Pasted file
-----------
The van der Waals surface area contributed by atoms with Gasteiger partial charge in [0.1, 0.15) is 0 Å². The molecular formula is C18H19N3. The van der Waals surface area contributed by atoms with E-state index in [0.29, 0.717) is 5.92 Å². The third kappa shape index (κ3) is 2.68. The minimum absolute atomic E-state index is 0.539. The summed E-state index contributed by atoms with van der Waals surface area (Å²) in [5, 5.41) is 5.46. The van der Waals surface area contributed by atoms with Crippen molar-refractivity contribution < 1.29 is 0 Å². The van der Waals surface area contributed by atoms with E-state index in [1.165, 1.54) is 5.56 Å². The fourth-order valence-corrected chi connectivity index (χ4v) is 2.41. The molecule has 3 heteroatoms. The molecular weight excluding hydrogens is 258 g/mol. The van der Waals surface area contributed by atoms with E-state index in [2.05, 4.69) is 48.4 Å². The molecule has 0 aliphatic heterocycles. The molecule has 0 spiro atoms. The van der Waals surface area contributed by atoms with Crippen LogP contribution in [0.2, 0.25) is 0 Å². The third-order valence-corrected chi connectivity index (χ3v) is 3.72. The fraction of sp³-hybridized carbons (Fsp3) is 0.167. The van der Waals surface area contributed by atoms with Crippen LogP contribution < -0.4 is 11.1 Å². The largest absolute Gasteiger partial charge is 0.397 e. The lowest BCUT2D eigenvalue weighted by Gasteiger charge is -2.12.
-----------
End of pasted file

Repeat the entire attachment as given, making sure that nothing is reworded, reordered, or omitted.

The van der Waals surface area contributed by atoms with Gasteiger partial charge in [0.1, 0.15) is 0 Å². The molecular formula is C18H19N3. The van der Waals surface area contributed by atoms with E-state index in [0.29, 0.717) is 5.92 Å². The third kappa shape index (κ3) is 2.68. The minimum absolute atomic E-state index is 0.539. The summed E-state index contributed by atoms with van der Waals surface area (Å²) in [5, 5.41) is 5.46. The van der Waals surface area contributed by atoms with Crippen molar-refractivity contribution < 1.29 is 0 Å². The van der Waals surface area contributed by atoms with E-state index in [1.165, 1.54) is 5.56 Å². The fourth-order valence-corrected chi connectivity index (χ4v) is 2.41. The molecule has 3 heteroatoms. The molecular weight excluding hydrogens is 258 g/mol. The van der Waals surface area contributed by atoms with E-state index in [2.05, 4.69) is 48.4 Å². The molecule has 0 aliphatic heterocycles. The molecule has 0 spiro atoms. The van der Waals surface area contributed by atoms with Crippen LogP contribution in [0.2, 0.25) is 0 Å². The third-order valence-corrected chi connectivity index (χ3v) is 3.72. The fraction of sp³-hybridized carbons (Fsp3) is 0.167. The van der Waals surface area contributed by atoms with Crippen LogP contribution < -0.4 is 11.1 Å². The largest absolute Gasteiger partial charge is 0.397 e. The lowest BCUT2D eigenvalue weighted by Gasteiger charge is -2.12.